In the future, Lynn may be able to speed his processing operation further. That’s thanks to something on the horizon from Cord King.

“We are working on a revolutionary piece of equipment that will dry wood in a continuous conveyor belt that will eliminate bugs completely,” said Stephan. “We are working to get certification done by the end of 2019.” He went on to state that the new equipment “will be sold to clients who are part of the Cord King family.”

Stephan said that close attention to the changing needs of customers drives innovation at Cord King and excellence is the mindset that guides all endeavors. “We always try to look at things from a different angle and simply engineer the best,” he explained. “All of our equipment is custom built to the exact specifications of each client. We reverse engineer each machine starting with an understanding of the client’s operation,” Stephan continued, “and purpose to build the most productive machine possible tailored to the customer’s needs.”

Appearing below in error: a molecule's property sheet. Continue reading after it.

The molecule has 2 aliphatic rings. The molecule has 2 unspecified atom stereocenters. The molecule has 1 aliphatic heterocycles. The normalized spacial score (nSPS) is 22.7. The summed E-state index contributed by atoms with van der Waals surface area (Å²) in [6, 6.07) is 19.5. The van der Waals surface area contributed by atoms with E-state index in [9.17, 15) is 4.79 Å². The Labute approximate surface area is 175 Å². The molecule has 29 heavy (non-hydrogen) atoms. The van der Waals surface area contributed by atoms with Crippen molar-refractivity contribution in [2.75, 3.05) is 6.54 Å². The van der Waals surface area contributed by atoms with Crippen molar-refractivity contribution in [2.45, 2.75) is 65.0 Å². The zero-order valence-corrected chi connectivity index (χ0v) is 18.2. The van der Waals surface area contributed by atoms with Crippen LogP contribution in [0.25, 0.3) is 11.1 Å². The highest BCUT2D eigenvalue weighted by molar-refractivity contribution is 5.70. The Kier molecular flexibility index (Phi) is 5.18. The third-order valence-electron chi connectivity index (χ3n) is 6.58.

Stephan pointed out that Cord King also backs its equipment with one of the best warranty packages in the industry; life time on the cutting chamber, two years bumper-to-bumper, and three years on the engine. He shared with TimberLine that Cord King was featured on the television show, “World’s Greatest” and directed readers to his company’s website to view a video.

“Re-inventing is an exciting process,” said Stephan. In that context he gives a nod to the expertise of chief engineer, David Kravacek, who is “one of the best in the industry and been with the company for 20 years,” he explained.

Lynn also knows firsthand the necessity and the vigor that derives from re-invention. “Our sawmill of 25 years burned down on December 29, 2007,” he said. Peter took responsibility for building a new mill, which was up and running by mid- June 2008.

The head rig in the mill is a circular Lane with computerized setworks purchased from and installed by Thomas Industrial Controls. It feeds a Baker ABX resaw with a merry-go-round feed system. Lumber – kiln-dried, shiplap, tongue and groove, D4S, hardwood flooring, timbers, rough lumber — accounts for 70 percent of the product line at Clifford Lumber. Wooden boxes account for five percent.

The planer mill at Lynn’s company runs with two Weinig moulders – a Unimat 17A and a Profimat 23E, as well as a Crescent 25, a Newman 36 and a P-24 planer. The mill also has cut-off saws and straightline rip saws.